“Hey, there,” she said, lightly knocking on her door before entering.
“Hi, Lesa. How are you today?”
“I’m glad you asked. I’m doing ok but, I have a, what should I call it. A conundrum. Maybe not a conundrum. It isn’t really a problem that needs solved. Or maybe it does.”
“Well what is it?”
“Today I heard a story that was really detailed. A good story. I mean, it had so much detail and was so thorough. And then, I found out it wasn’t true. It’s not a big deal that it wasn’t true. It was a harmless story that apparently was fiction.”
“But I believed it. I mean, I really thought it was true. And I am kicking myself left and right for not realizing it wasn’t true. Why would someone lie like that? I understand exaggerating, stretching the truth for a laugh. But just to tell a story? How am I ever supposed to become a manager, director or any kind of leader if I can’t tell the difference between a truth and a lie?”
“Lesa, it’s important to reflect when things like this happen. Introspection is necessary, but don’t get stuck on the why. Too many times when people seek answers, particularly about themselves, to questions that start with why, they land on the wrong answers. But they feel good about the answer because they found something they can accept. To be a great manager, director or leader you have to be self-aware. But self-awareness has to start with you. Your values. Instead of kicking yourself for not recognizing someone telling a lie, revisit your values. The best leaders know what they stand for and ask others for feedback to be sure how they are perceived aligns with what they believe.”
“Ok, that makes a lot of sense.”
“The only tip I can give for recognizing a lie – and this isn’t foolproof – but it does tend to play out, is to pay attention to the details. For the most part, the more details someone provides in a basic story, the more likely they are not being honest.”
“Over the years, that’s what I’ve noticed. I’ll give you an example. We had a fellow a few years back who showed up to work late, day after day. He always had an excuse, but when those excuses wore out he was told enough is enough. After multiple feedback conversations, he was written up.”
“Oh wow, it was that bad?”
“Being late indicates so many things, Lesa. It says you don’t care, you don’t respect your co-workers, your work, your manager. I don’t want you to think 10 minutes late is an offense that will get you fired, because you do work a salaried position. This guy, he was more than 30 minutes late, habitually. After being written up, he does a great job. Shows up when he should, really appears to have turned things around.”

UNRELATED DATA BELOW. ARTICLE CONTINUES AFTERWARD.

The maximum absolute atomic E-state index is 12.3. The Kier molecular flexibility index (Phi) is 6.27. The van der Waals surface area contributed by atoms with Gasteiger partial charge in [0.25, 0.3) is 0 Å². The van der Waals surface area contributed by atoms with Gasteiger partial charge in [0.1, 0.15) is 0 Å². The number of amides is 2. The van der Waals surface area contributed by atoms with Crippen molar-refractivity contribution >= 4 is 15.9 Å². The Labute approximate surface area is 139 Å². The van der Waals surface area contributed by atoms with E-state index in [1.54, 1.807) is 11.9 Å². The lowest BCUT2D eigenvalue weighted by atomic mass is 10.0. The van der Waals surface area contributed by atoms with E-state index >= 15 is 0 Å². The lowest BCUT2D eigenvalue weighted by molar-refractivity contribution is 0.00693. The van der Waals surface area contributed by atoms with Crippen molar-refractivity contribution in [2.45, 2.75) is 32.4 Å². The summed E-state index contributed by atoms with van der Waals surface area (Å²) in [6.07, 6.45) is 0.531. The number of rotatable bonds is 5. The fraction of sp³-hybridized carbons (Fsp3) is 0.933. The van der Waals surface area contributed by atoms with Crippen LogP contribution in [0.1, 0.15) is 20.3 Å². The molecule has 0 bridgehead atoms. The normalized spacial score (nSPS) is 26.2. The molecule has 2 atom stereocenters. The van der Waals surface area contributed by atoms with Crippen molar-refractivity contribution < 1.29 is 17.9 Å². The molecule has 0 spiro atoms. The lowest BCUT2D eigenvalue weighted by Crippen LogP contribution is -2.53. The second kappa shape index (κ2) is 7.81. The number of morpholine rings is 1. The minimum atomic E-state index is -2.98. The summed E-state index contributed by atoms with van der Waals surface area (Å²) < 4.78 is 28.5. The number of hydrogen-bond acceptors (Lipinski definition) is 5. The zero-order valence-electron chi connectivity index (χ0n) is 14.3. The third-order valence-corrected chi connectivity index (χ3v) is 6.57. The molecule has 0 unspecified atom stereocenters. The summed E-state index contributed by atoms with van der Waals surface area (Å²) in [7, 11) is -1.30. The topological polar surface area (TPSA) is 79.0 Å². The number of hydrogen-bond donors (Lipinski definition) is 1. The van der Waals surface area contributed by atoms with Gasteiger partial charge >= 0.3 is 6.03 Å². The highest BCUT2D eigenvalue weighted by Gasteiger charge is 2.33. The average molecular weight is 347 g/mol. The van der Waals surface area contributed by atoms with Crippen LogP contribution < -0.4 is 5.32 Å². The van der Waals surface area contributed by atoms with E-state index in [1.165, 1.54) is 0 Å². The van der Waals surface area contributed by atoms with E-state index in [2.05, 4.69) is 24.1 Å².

Lesa couldn’t help but think about her first day, when no one was in the office at 10:30 a.m., but decided it wasn’t best to bring that up. Still, it made her wonder why that guy, who obviously was no longer employed there, was picked on for being late.
“Then, he slips and shows up to work a full hour late. He was late for a team meeting and when he joined the meeting, he immediately began explaining why he was late. He told everyone that he was having car trouble, his car wouldn’t start. He finally gets his car started and as he was driving down Alafaya Trail, every light was red. And not just red lights, all the red lights were stuck on red. He explained how he was sitting, first in line in the middle of the three lane road, staring at the Honda Accord on his left and the Toyota Camry on his right, both drivers shrugging their shoulders in disbelief with him. According to him, that made his normal five minute drive to work 30 minutes. Then he finally gets to campus, and there aren’t any parking spots, so he was forced to park two lots away, tacking on another 20 minutes to walk to the building. Everyone was entertained and laughed and his boss shared the story with me after the team meeting. Now, his boss didn’t ask me what I thought, but of course I was curious with the validity of his tale. My instincts were right because when I went across campus for a noon meeting, I saw him getting in his car in the football parking lot to leave for lunch.”
“Think about it Lesa. Was it better, or worse, for him to add so much detail for being late? He could have said, my car wouldn’t start, I got stuck in traffic and then I couldn’t find a place to park. That wouldn’t have made it ok, to be late. But by providing a wild story with minute details, he entertained and distracted everyone enough that they dismissed his tardiness. Like I said, it isn’t a bulletproof process, but for me it’s a trigger. The more detail someone provides in situations where detail isn’t needed, the less likely they are being honest.”